Tenosynovitis is the inflammation of the fluid-filled sheath (called the synovium) that surrounds a tendon, typically leading to joint pain, swelling, and stiffness. Tenosynovitis can be either infectious or noninfectious. Common clinical manifestations of noninfectious tenosynovitis include de Quervain tendinopathy and stenosing tenosynovitis (more commonly known as trigger finger)
Signs and symptoms
The most common manifestation of infectious tenosynovitis is in the flexor tendons of the fingers, though infections of other tendon sheaths have been reported as well. The four cardinal signs of infectious flexor tenosynovitis are tenderness to touch along the flexor aspect of the finger, symmetric enlargement of the affected finger, the finger being held in slight flexion at rest, and severe pain with passive extension. Fever may also be present but is uncommon.
Tenosynovitis most commonly results from the introduction of bacteria into a sheath through a puncture or laceration wound, though bacteria can also be spread from adjacent tissue or via hematogenous spread. The clinical presentation is therefore as acute infection following trauma. The infection can be mono- or polymicrobial and can vary depending on the nature of the trauma. The most common pathogenic agent is staphylococcus aureus introduced from the skin. Other bacteria linked to infectious tenosynovitis include Pasteurella multocida (associated with animal bites), Eikenella spp. (associated with IV drug use), and Mycobacterium marinum (associated with wounds exposed to fresh or salt water). Additionally, sexually active patients are at risk for hematogenous spread due to Neisseria gonorrhea (see infectious arthritis).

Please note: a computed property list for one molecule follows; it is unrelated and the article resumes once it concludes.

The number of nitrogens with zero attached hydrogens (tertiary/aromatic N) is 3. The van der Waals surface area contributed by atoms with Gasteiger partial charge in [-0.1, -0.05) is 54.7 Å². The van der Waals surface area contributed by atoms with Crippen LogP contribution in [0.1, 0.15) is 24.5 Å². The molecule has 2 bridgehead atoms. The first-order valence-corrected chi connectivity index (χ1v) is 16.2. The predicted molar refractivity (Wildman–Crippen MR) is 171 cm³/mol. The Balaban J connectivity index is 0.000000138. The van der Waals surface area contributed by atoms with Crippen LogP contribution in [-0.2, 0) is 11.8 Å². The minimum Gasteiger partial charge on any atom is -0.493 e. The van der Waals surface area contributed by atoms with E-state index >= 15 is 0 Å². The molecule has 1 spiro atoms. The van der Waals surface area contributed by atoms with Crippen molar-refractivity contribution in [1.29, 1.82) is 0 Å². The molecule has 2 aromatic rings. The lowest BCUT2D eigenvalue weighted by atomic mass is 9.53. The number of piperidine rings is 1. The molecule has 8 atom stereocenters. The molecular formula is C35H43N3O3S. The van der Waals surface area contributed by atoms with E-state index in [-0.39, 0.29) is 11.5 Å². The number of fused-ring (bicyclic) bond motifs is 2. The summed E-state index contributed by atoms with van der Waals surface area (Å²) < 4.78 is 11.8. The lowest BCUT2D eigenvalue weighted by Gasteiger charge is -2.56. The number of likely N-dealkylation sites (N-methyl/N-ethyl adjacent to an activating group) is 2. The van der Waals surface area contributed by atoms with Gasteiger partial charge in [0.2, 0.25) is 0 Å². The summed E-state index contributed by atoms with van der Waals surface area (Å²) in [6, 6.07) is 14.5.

Noninfectious tenosynovitis can arise from overuse or secondary to other systemic inflammatory conditions such as [rheumatoid arthritis] or [reactive arthritis]. If left untreated, the tendons may undergo stenosis, causing conditions such as de Quervain’s and trigger finger.
Diagnosis of tenosynovitis is typically made clinically after a thorough patient history and physical exam. Aspirated fluid can also be cultured to identify the infectious organism. X-rays are typically unremarkable but can help rule out a broken bone or a foreign body
The mainstay of treatment for tenosynovitis includes symptom alleviation, antibiotic therapy, and surgery. Mild tenosynovitis causing small scale swelling can be treated with non-steroidal anti-inflammatory drugs (NSAIDs) to reduce inflammation and as an analgesic. Resting the affected tendons is essential for recovery; a brace is often recommended. Physical or occupational therapy may also be beneficial in reducing symptoms.
Most infectious tenosynovitis cases should be managed with tendon sheath irrigation and drainage, with or without debridement of surrounding necrotic tissue, along with treatment with broad-spectrum antibiotics. In severe cases, amputation may even be necessary to prevent the further spread of infection. Following surgical intervention, antibiotic therapy is continued and adjusted based on the results of the fluid culture.
Treatment for infectious tenosynovitis is more effective the earlier the condition is identified and treated. Factors that worsen patient outcomes include being older than 43, having diabetes mellitus, and a polymicrobial infection.